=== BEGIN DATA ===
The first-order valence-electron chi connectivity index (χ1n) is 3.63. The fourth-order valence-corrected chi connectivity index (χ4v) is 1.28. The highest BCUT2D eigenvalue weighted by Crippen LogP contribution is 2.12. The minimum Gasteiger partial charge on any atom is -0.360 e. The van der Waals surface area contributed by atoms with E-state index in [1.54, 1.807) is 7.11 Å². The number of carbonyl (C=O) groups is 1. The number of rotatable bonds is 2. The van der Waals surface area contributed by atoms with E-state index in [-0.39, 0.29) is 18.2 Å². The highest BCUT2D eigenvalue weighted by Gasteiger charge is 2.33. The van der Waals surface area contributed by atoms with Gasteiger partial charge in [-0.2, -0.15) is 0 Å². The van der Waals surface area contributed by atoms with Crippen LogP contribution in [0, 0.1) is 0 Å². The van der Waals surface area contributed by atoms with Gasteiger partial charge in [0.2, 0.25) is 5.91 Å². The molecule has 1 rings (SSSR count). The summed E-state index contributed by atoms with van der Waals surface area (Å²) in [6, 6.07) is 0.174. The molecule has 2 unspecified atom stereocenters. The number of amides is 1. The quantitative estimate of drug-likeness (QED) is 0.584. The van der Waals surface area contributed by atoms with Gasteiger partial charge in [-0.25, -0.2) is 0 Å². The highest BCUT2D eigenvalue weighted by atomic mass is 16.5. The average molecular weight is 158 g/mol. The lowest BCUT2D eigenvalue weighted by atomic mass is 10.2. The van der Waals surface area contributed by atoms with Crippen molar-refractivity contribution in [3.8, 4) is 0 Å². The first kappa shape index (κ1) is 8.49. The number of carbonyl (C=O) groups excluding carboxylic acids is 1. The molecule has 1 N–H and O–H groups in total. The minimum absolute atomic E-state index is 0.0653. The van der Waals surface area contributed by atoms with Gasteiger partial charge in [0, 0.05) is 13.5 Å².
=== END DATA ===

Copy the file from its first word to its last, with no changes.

The first-order valence-electron chi connectivity index (χ1n) is 3.63. The fourth-order valence-corrected chi connectivity index (χ4v) is 1.28. The highest BCUT2D eigenvalue weighted by Crippen LogP contribution is 2.12. The minimum Gasteiger partial charge on any atom is -0.360 e. The van der Waals surface area contributed by atoms with E-state index in [1.54, 1.807) is 7.11 Å². The number of carbonyl (C=O) groups is 1. The number of rotatable bonds is 2. The van der Waals surface area contributed by atoms with E-state index in [-0.39, 0.29) is 18.2 Å². The highest BCUT2D eigenvalue weighted by Gasteiger charge is 2.33. The van der Waals surface area contributed by atoms with Gasteiger partial charge in [-0.2, -0.15) is 0 Å². The van der Waals surface area contributed by atoms with Crippen LogP contribution in [0, 0.1) is 0 Å². The van der Waals surface area contributed by atoms with Gasteiger partial charge in [0.2, 0.25) is 5.91 Å². The molecule has 1 rings (SSSR count). The summed E-state index contributed by atoms with van der Waals surface area (Å²) in [6, 6.07) is 0.174. The molecule has 2 unspecified atom stereocenters. The number of amides is 1. The quantitative estimate of drug-likeness (QED) is 0.584. The van der Waals surface area contributed by atoms with Gasteiger partial charge in [-0.25, -0.2) is 0 Å². The highest BCUT2D eigenvalue weighted by atomic mass is 16.5. The average molecular weight is 158 g/mol. The lowest BCUT2D eigenvalue weighted by atomic mass is 10.2. The van der Waals surface area contributed by atoms with Crippen molar-refractivity contribution in [3.8, 4) is 0 Å². The first kappa shape index (κ1) is 8.49. The number of carbonyl (C=O) groups excluding carboxylic acids is 1. The molecule has 1 N–H and O–H groups in total. The minimum absolute atomic E-state index is 0.0653. The van der Waals surface area contributed by atoms with Gasteiger partial charge in [0, 0.05) is 13.5 Å².